Japan’s prowess lies in many fields, and the Japanese are undoubtedly masters at making things.
The Japan Electrical Manufacturers’ Association (JEMA) has overseen the development of the electrical machinery industry for nearly 70 years. JEMA was formed in 1948 out of a need to rebuild Japanese industry following the Second World War. Ever since, the 280-strong organization has supported the growth of its industry by ensuring that its members adapt to worldwide trends and remain globally competitive.
“We saw the need to improve the entire electrical industry. Instead of each company working single-handedly, we decided to have an association to assist the members, from suggesting important policy changes, meeting international standards, enlightening people about product safety and exchanging information foreign electrical machinery organizations,” said JEMA President Kiyoshi Ebizuka.
While Japanese electrical machinery companies try to boost their domestic market, Ebizuka stressed that Japanese electrical machinery companies have thrived around the world.
Embodying Japan’s reputation as a trailblazer in manufacturing, SANYO DENKI has remained one of the world’s top manufacturers of electrical components and systems, which include cooling fans, universal power systems and servo systems.
“We strive to compete on performance; and that is why we are ahead. We have a very good reputation with our current and even potential customers, and that is because we help them focus on features and not only on price,” said CEO Shigeo Yamamoto.
With more than 90 years of experience, SANYO DENKI develops core technologies used in high-performing standard products and creates customized ones based on each customer’s application.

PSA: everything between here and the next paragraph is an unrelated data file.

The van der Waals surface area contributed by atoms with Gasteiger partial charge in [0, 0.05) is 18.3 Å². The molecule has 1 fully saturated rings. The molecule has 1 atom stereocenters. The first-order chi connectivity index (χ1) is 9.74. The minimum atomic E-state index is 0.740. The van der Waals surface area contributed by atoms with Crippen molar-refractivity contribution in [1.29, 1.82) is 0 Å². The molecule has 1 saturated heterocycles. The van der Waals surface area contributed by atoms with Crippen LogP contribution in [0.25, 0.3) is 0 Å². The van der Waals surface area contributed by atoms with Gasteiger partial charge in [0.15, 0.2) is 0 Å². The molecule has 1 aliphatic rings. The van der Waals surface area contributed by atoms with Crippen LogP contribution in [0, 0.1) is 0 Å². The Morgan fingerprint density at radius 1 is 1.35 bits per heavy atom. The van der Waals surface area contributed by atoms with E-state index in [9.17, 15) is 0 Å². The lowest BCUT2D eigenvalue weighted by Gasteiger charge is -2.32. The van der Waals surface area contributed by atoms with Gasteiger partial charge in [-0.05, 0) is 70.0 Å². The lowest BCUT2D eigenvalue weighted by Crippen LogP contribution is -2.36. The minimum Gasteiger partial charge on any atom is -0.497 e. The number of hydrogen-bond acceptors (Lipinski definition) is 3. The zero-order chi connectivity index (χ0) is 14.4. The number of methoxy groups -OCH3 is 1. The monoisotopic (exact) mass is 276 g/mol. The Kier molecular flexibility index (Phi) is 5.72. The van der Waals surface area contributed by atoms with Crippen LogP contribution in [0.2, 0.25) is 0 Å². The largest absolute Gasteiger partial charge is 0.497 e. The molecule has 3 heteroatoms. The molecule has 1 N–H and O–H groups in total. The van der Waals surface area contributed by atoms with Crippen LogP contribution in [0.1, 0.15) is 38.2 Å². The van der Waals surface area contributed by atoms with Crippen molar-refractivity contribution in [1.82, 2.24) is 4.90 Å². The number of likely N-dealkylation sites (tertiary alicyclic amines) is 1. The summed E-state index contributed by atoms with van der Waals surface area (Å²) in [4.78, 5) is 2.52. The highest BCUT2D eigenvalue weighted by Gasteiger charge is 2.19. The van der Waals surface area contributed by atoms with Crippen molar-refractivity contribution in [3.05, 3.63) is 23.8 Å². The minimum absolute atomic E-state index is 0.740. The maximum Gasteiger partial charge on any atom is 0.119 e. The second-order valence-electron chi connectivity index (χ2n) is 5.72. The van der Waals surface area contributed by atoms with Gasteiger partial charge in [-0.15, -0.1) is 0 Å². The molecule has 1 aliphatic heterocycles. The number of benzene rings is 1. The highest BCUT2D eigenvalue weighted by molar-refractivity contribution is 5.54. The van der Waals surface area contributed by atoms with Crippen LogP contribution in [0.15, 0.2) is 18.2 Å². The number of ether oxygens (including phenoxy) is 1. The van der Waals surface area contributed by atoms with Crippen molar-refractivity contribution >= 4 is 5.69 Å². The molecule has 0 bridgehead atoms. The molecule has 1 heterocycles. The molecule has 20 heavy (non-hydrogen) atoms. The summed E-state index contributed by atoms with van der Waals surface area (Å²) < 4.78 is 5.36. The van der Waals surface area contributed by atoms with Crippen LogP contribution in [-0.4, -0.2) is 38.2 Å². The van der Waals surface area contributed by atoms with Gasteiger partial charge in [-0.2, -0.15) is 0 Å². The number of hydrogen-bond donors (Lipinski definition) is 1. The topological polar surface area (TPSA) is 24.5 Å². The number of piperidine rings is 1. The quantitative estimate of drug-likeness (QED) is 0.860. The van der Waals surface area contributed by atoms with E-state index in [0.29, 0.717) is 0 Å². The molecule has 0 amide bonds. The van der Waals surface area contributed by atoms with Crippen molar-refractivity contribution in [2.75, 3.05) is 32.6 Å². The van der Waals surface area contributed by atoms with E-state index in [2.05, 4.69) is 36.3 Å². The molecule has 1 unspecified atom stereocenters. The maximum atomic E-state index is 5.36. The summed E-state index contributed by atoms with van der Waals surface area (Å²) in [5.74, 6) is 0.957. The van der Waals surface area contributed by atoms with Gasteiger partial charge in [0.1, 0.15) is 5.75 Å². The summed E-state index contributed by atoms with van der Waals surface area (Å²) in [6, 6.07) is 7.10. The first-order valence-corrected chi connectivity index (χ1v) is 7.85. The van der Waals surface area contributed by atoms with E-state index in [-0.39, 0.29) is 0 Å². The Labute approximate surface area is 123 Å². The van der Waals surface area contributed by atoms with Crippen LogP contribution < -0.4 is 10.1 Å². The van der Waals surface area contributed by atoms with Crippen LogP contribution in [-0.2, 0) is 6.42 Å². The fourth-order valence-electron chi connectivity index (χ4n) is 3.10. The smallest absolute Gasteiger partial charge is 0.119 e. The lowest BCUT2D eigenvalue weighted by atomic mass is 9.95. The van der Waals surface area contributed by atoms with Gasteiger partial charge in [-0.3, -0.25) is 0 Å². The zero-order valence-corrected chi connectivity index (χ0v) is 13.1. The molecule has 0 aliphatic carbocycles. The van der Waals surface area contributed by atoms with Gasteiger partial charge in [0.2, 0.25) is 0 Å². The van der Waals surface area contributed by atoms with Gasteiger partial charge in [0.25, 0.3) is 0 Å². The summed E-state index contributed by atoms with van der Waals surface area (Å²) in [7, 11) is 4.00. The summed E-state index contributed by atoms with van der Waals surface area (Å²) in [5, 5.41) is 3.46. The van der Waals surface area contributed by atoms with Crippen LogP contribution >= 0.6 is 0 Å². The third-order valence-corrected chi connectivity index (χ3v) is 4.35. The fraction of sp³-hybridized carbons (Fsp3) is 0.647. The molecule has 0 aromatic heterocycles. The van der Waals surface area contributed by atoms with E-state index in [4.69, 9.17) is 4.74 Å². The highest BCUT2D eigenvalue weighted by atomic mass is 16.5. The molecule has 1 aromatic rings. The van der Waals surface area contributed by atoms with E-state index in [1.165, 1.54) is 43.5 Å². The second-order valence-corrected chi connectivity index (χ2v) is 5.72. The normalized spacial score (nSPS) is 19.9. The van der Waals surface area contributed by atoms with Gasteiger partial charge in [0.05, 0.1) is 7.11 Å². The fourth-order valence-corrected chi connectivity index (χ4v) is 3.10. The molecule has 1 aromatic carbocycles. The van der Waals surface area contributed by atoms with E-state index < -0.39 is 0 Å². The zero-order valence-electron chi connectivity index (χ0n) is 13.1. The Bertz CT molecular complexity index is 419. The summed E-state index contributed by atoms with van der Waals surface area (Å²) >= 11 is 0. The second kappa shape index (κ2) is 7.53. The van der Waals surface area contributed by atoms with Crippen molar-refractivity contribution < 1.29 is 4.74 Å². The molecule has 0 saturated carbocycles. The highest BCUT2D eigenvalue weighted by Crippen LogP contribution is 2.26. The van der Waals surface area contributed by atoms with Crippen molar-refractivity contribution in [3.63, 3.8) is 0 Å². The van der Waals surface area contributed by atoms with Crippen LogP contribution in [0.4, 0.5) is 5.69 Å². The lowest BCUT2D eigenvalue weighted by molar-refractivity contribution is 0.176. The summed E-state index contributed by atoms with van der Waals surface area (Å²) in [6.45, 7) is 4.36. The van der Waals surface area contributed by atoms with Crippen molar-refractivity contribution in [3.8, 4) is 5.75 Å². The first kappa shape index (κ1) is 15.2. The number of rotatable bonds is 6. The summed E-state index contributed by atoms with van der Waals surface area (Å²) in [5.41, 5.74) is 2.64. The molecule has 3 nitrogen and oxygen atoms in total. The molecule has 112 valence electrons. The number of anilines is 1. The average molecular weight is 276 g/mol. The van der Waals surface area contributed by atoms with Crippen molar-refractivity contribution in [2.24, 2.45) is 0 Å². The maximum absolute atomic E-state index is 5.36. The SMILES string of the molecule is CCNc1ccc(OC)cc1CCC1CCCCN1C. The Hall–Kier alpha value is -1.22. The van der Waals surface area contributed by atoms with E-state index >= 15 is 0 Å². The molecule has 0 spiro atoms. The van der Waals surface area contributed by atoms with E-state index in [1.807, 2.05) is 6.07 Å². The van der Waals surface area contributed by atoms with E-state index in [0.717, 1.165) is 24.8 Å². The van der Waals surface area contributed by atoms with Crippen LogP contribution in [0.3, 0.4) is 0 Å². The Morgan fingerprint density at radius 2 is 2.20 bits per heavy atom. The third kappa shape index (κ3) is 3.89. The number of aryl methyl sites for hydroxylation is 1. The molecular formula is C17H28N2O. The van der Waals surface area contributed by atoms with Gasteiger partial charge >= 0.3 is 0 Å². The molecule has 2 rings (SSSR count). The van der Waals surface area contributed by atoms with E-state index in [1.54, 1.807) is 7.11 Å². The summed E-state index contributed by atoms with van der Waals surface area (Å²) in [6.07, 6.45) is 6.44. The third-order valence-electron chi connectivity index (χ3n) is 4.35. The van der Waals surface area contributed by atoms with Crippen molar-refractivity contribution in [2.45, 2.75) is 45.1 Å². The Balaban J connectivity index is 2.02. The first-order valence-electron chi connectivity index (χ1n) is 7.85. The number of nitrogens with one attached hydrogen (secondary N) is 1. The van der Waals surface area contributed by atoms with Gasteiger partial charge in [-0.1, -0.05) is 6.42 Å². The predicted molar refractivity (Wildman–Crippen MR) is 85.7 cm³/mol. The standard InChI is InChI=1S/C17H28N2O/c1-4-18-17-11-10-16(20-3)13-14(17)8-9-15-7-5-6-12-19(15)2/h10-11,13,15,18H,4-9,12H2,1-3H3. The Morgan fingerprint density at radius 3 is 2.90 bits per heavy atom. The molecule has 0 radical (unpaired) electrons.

“With different markets having varying demands, our technical centers worldwide gather information from each region and collaborate with the main R&D center in Japan. Through this, we maintain competitiveness. Also, we are currently integrating IoT (Internet of Things) technologies into our products,” Yamamoto explained.
Apart from gathering information for R&D, SANYO DENKI’s overseas technical centers also provide technical support and after-sales service.
A designer and manufacturer of power transmission equipment, Miki Pulley has also carved its niche by catering to the specific needs of its clients and focusing on developing its own technologies.
“It’s not about just customizing products,” CEO Koji Miki pointed out. “Even in the design, we develop this together with our clients. Our strength is in engineering. We have the facilities and the engineers that our clients don’t have. That is how we offer solutions.”
Meanwhile, Tamura Corporation, among Japan’s oldest companies in the electrical market, ensures that proper support is provided to its customers worldwide.
“One of our biggest advantages is that we have a number of manufacturing locations in Asia, Europe and the U.S. So, our global customers can always get support,” explained President Naoki Tamura.
For Miki Pulley and Tamura Corporation, an increased international presence is important for its long-term future.
“Currently, we are targeting the industrial and infrastructure markets in the US, EU, India, China and Brazil. Mergers and acquisitions would be the strategy for us all over the world to expand our business.